The barbs such as 52 and 54 are located on the support flange 34 so that when the preset insert 10 is moved to its aligned position the barbs will snap into the notches 22 through 28 thus latching preset insert 10 to the duct 12.
The top wall 18 of duct 12 includes a plurality of recesses 56, 58, 60 and 62 in which the barbs such as 52 and 54 are initially received when the tabs 38 through 42 are initially inserted into the notches 22 through 28 as shown in FIG. 3. Each of these recesses 56 through 62 is spaced from an associated one of the notches 22 through 28 by bridging portions 64, 66, 68 and 70, respectively, of the top wall 18. The barbs such as 52 and 54 must deflect over these bridging portions 64 through 70 as the preset insert 10 is moved from its initial non-aligned position to its final aligned position. Tapered surfaces 71, 73, 75 and 77 join the recesses 56 through 62 to the bridging portions 64 through 70.
Referring again to the general arrangement of the access opening 14, it is noted that the primary perimeter 16 of access opening 14 is generally rectangular in shape as indicated in phantom lines, and has two generally parallel longer sides 72 and 74 and two generally parallel shorter sides 76 and 78. The longer sides 72 and 74 are preferably arranged generally parallel to the length of duct 12, and the notches 22 through 28 are arranged in pairs of opposed notches such as first pair 22 and 28 and second pair 24 and 26 which are disposed in the longer sides 72 and 74.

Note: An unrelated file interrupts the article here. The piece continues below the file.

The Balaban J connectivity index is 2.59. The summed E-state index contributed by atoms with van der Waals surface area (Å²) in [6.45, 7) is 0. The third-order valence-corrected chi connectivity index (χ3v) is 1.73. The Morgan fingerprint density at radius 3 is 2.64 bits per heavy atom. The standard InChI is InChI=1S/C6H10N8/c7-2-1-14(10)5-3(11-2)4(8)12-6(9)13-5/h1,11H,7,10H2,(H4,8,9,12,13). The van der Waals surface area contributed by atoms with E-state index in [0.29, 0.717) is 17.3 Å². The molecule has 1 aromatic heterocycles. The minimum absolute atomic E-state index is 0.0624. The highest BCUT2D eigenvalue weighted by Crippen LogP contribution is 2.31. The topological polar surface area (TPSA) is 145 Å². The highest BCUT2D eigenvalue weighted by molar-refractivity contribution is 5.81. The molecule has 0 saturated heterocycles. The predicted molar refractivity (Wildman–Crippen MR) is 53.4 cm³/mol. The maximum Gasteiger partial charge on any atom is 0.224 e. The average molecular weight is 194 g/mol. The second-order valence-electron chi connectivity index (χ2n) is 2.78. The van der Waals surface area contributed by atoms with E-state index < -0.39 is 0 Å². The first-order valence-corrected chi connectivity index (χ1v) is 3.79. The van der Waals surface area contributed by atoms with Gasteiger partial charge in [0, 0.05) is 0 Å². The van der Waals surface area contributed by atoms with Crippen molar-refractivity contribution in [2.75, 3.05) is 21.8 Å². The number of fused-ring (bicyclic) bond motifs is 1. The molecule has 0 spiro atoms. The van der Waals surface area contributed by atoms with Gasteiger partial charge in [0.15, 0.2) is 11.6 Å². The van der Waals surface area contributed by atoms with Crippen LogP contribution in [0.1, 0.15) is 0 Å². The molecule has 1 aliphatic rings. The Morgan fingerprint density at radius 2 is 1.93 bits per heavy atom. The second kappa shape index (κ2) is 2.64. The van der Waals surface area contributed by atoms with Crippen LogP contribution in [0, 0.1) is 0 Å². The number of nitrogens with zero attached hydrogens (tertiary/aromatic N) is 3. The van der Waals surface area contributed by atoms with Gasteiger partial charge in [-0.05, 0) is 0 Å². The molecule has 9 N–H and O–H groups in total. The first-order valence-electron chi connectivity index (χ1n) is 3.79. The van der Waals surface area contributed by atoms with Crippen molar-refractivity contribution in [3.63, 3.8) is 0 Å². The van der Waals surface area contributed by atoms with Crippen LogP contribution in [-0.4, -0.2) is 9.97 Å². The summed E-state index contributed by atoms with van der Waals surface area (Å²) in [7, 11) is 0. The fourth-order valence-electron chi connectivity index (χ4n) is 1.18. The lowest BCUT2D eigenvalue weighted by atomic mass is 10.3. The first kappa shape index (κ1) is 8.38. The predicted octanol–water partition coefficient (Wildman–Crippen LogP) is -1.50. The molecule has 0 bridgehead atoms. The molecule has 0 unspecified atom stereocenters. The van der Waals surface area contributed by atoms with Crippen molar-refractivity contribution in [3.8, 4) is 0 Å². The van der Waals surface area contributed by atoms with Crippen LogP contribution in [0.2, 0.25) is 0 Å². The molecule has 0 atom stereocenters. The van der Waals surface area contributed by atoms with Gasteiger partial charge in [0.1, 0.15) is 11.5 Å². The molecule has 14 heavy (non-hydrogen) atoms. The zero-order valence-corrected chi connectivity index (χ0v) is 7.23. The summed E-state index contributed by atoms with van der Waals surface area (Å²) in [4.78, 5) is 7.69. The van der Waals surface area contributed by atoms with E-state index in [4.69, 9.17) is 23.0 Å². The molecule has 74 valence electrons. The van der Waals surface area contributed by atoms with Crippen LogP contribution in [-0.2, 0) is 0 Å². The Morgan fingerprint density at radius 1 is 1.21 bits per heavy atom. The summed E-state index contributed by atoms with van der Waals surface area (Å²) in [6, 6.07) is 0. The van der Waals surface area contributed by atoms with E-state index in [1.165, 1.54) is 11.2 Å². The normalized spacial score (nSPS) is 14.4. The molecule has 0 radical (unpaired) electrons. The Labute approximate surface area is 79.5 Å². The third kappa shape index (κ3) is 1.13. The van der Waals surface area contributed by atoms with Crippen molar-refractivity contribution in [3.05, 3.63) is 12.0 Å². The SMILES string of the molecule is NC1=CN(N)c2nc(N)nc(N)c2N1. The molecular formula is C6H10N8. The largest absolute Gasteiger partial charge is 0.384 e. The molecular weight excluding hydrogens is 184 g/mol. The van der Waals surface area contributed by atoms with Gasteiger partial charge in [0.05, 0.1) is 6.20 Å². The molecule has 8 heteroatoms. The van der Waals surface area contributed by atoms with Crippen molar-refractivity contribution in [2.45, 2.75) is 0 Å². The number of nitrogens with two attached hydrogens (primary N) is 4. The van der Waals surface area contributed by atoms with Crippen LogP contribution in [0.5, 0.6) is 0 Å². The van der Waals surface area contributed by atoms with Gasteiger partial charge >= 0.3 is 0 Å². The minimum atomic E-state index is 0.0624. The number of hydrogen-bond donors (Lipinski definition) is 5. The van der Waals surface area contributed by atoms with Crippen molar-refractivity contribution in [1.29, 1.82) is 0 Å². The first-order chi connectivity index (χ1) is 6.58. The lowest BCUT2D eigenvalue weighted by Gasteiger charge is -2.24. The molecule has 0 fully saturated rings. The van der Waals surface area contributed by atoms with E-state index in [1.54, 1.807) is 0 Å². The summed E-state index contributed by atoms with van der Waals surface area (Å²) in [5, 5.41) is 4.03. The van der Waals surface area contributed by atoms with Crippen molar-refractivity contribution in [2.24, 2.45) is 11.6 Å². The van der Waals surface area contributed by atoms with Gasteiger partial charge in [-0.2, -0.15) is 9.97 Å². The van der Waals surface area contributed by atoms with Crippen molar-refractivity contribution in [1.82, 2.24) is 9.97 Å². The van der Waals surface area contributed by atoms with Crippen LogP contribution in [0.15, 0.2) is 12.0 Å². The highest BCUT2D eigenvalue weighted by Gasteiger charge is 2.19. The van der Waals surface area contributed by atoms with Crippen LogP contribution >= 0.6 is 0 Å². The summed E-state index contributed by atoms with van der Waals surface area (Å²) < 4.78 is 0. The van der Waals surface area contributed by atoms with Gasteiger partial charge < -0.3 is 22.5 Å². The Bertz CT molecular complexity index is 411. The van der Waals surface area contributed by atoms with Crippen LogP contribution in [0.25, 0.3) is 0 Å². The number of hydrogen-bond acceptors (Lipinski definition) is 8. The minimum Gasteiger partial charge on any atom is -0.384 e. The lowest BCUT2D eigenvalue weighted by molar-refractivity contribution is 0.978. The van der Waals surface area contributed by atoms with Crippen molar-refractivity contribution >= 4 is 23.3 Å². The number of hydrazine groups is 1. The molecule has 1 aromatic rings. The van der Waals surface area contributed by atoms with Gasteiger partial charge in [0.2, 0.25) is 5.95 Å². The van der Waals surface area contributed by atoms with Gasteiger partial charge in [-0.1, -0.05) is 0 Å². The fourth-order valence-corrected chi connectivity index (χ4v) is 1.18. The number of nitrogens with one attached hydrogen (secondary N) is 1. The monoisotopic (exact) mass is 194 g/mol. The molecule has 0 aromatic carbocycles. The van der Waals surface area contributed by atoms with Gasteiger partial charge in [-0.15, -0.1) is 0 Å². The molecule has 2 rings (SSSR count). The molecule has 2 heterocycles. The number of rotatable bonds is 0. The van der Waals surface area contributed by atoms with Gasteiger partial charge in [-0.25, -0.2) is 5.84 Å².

The locking tabs 38 through 42 and the latch means 52,54 can collectively be referred to as a locking means operably associated with the duct 12 and the preset insert 10 for automatically locking the preset insert 10 to the duct 12 when the preset insert 10 is moved to its aligned second position as shown in FIG. 4. The locking lips 44 through 48 can generally be referred to as lateral locking projections 44 through 48.